The great majority of tablet users instinctively swipe horizontally though full screen photo galleries, according to the first findings of Poynter’s research into tablet reading preferences.
The orientation of the tablet device – portrait or landscape – makes little difference, as in landscape users swiped horizontally 93% of the time, while in portrait the equivalent number was 82%. This, the researchers concluded, signalled that there is an overall inclination to swipe horizontally.
The first results of the “EyeTrack: Tablet” project were reported today, and unlike with the previous studies where the overall findings were published at the end of the project, the on-going project will publish its results on a regular basis, said Mario García, who is part of the research team and a renown tablet app and media project designer himself.
Poynter has produced studies on how readers view news since 1990, when the researchers examined how people read news in print. Now, such knowledge is perhaps more crucial than ever: although newspapers and magazines have increasingly ventured into tablet publishing, definite knowledge of readers’ preferences and instincts is still lacking. With more information about how readers approach news on new platforms, designers will be able to create more intuitive and approachable – and ultimately more successful – news apps.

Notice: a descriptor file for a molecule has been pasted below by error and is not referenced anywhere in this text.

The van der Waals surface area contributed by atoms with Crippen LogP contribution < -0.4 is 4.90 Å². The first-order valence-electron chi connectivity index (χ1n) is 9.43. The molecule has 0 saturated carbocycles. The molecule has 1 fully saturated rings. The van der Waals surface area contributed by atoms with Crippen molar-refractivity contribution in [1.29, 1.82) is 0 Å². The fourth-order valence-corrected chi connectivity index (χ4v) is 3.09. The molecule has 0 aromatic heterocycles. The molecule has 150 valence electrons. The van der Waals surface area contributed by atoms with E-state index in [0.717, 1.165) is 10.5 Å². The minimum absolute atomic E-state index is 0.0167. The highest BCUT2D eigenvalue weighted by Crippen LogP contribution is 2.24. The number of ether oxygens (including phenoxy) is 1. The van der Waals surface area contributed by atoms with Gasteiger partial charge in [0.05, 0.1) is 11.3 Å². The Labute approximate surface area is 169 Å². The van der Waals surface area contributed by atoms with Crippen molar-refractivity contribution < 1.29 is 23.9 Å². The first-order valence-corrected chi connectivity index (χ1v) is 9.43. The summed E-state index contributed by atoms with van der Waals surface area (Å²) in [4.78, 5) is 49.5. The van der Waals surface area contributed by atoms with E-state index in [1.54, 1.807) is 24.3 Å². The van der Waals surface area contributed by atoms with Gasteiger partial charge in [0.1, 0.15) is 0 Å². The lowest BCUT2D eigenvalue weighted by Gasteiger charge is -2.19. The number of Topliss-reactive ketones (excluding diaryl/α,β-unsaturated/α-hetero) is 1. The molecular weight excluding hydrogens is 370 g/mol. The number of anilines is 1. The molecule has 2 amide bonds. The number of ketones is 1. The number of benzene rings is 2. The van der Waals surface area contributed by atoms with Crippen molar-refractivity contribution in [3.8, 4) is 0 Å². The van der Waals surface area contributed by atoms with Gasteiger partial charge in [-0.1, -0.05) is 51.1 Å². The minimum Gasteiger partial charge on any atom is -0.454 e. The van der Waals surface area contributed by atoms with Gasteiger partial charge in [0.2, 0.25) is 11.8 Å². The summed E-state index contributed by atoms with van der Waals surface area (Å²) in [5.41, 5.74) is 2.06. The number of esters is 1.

The preference for horizontal swiping was expected by the researchers, and the first set of tests confirmed this instinct. Moreover, this information will inform the later parts of the research, allowing the research team to design its prototype test apps more aptly. Some of the test prototypes are displayed on Mario García’s website.
Poynter says that the research process will be broken into individual questions, allowing the testing of small elements of behaviour that can be made public once the results are analysed: “The process is painstaking, but it’s better to get specific information sooner, rather than later.” The tested designs are based on research and on what is currently being tried in digital publishing.
This is why the direction of swiping was tested: already most tablet publications navigate horizontally between stories and vertically through them. However, most photo galleries are navigated horizontally through a singe topic, García noted. In the light of the research’s findings, this seems the best way to go about it.
The research team is currently looking for 20–30 stories that exemplify storytelling in a variety of forms for tablet to be included in the prototype testing. News app designers would do well to pay close attention to the eventual results, as they will surely offer solid information on how to create appealing digital publications that will entice also less high-tech oriented news consumers into tablet reading.
On a related note, News Corporation’s The Daily, possibly the most high-profile tablet news publication to date, has launched an iPhone version of its iPad app, paidContent reported.
Sources: Poynter (1), (2), García Media, paidContent